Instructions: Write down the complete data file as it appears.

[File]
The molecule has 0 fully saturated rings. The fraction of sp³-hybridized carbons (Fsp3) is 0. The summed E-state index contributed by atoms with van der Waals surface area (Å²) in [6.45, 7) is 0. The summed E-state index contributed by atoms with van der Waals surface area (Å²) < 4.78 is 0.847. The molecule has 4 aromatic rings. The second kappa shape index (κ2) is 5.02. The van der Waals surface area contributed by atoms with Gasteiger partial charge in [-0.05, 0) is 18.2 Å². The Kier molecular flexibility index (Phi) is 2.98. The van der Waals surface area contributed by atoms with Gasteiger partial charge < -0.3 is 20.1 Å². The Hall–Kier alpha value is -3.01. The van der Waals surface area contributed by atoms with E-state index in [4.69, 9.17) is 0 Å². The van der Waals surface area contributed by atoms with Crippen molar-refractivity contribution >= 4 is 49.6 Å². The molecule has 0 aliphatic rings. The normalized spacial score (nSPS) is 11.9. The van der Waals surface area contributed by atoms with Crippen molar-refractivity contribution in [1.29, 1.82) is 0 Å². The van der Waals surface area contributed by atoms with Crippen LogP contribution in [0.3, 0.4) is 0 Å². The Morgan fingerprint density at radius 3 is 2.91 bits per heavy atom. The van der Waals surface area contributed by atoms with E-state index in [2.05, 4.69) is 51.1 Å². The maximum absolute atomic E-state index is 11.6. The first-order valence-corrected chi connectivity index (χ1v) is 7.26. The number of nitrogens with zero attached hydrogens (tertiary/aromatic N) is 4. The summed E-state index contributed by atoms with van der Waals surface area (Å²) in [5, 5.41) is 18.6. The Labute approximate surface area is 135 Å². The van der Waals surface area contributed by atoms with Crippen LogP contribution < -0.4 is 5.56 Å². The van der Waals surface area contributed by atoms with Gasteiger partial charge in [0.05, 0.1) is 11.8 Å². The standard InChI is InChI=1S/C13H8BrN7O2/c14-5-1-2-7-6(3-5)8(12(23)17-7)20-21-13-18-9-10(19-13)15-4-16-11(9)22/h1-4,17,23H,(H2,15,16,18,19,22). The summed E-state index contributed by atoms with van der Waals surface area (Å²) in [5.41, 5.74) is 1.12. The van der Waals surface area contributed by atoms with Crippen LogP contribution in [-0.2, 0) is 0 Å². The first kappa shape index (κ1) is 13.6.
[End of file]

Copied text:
The molecule has 0 fully saturated rings. The fraction of sp³-hybridized carbons (Fsp3) is 0. The summed E-state index contributed by atoms with van der Waals surface area (Å²) in [6.45, 7) is 0. The summed E-state index contributed by atoms with van der Waals surface area (Å²) < 4.78 is 0.847. The molecule has 4 aromatic rings. The second kappa shape index (κ2) is 5.02. The van der Waals surface area contributed by atoms with Gasteiger partial charge in [-0.05, 0) is 18.2 Å². The Kier molecular flexibility index (Phi) is 2.98. The van der Waals surface area contributed by atoms with Gasteiger partial charge < -0.3 is 20.1 Å². The Hall–Kier alpha value is -3.01. The van der Waals surface area contributed by atoms with E-state index in [4.69, 9.17) is 0 Å². The van der Waals surface area contributed by atoms with Crippen molar-refractivity contribution >= 4 is 49.6 Å². The molecule has 0 aliphatic rings. The normalized spacial score (nSPS) is 11.9. The van der Waals surface area contributed by atoms with Crippen molar-refractivity contribution in [1.29, 1.82) is 0 Å². The van der Waals surface area contributed by atoms with Crippen LogP contribution in [0.3, 0.4) is 0 Å². The Morgan fingerprint density at radius 3 is 2.91 bits per heavy atom. The van der Waals surface area contributed by atoms with E-state index in [2.05, 4.69) is 51.1 Å². The maximum absolute atomic E-state index is 11.6. The first-order valence-corrected chi connectivity index (χ1v) is 7.26. The number of nitrogens with zero attached hydrogens (tertiary/aromatic N) is 4. The summed E-state index contributed by atoms with van der Waals surface area (Å²) in [5, 5.41) is 18.6. The Labute approximate surface area is 135 Å². The van der Waals surface area contributed by atoms with Crippen LogP contribution < -0.4 is 5.56 Å². The van der Waals surface area contributed by atoms with Gasteiger partial charge in [0.05, 0.1) is 11.8 Å². The standard InChI is InChI=1S/C13H8BrN7O2/c14-5-1-2-7-6(3-5)8(12(23)17-7)20-21-13-18-9-10(19-13)15-4-16-11(9)22/h1-4,17,23H,(H2,15,16,18,19,22). The summed E-state index contributed by atoms with van der Waals surface area (Å²) in [5.41, 5.74) is 1.12. The van der Waals surface area contributed by atoms with Crippen LogP contribution in [-0.2, 0) is 0 Å². The first kappa shape index (κ1) is 13.6.